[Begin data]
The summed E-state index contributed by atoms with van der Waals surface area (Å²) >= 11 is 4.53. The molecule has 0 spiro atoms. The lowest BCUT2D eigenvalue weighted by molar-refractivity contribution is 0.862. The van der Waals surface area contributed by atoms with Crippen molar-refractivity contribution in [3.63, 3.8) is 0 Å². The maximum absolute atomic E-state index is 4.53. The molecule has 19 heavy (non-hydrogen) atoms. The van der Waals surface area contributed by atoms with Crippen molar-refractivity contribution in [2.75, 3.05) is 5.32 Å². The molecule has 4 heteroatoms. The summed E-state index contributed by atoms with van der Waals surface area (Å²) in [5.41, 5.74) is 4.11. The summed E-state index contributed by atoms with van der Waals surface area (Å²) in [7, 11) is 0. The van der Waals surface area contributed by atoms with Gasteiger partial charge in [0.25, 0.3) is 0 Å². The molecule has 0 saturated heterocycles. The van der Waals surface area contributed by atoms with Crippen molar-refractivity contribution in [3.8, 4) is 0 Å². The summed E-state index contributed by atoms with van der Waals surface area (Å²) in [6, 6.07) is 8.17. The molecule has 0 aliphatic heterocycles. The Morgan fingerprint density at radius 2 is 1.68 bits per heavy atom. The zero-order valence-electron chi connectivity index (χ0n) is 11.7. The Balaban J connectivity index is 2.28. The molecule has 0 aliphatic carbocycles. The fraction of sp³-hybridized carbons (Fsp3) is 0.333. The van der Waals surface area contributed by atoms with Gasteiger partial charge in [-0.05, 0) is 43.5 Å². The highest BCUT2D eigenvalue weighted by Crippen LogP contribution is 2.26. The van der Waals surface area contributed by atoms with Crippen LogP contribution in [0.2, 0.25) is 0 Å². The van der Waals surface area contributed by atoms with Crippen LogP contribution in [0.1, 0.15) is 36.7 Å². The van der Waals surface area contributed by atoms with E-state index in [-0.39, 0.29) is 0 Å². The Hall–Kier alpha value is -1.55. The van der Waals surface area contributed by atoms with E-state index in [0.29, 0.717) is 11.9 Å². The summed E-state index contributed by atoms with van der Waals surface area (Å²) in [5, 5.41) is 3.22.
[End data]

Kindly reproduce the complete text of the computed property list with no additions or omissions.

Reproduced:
The summed E-state index contributed by atoms with van der Waals surface area (Å²) >= 11 is 4.53. The molecule has 0 spiro atoms. The lowest BCUT2D eigenvalue weighted by molar-refractivity contribution is 0.862. The van der Waals surface area contributed by atoms with Crippen molar-refractivity contribution in [3.63, 3.8) is 0 Å². The maximum absolute atomic E-state index is 4.53. The molecule has 19 heavy (non-hydrogen) atoms. The van der Waals surface area contributed by atoms with Crippen molar-refractivity contribution in [2.75, 3.05) is 5.32 Å². The molecule has 4 heteroatoms. The summed E-state index contributed by atoms with van der Waals surface area (Å²) in [5.41, 5.74) is 4.11. The summed E-state index contributed by atoms with van der Waals surface area (Å²) in [7, 11) is 0. The van der Waals surface area contributed by atoms with Gasteiger partial charge in [0.25, 0.3) is 0 Å². The molecule has 0 saturated heterocycles. The van der Waals surface area contributed by atoms with Crippen molar-refractivity contribution in [3.8, 4) is 0 Å². The summed E-state index contributed by atoms with van der Waals surface area (Å²) in [6, 6.07) is 8.17. The molecule has 0 aliphatic heterocycles. The Morgan fingerprint density at radius 2 is 1.68 bits per heavy atom. The zero-order valence-electron chi connectivity index (χ0n) is 11.7. The Balaban J connectivity index is 2.28. The molecule has 0 aliphatic carbocycles. The fraction of sp³-hybridized carbons (Fsp3) is 0.333. The van der Waals surface area contributed by atoms with Gasteiger partial charge in [-0.05, 0) is 43.5 Å². The highest BCUT2D eigenvalue weighted by Crippen LogP contribution is 2.26. The van der Waals surface area contributed by atoms with Crippen LogP contribution in [0.2, 0.25) is 0 Å². The van der Waals surface area contributed by atoms with Crippen LogP contribution in [0.1, 0.15) is 36.7 Å². The van der Waals surface area contributed by atoms with E-state index in [-0.39, 0.29) is 0 Å². The Hall–Kier alpha value is -1.55. The van der Waals surface area contributed by atoms with E-state index in [0.29, 0.717) is 11.9 Å². The summed E-state index contributed by atoms with van der Waals surface area (Å²) in [5, 5.41) is 3.22.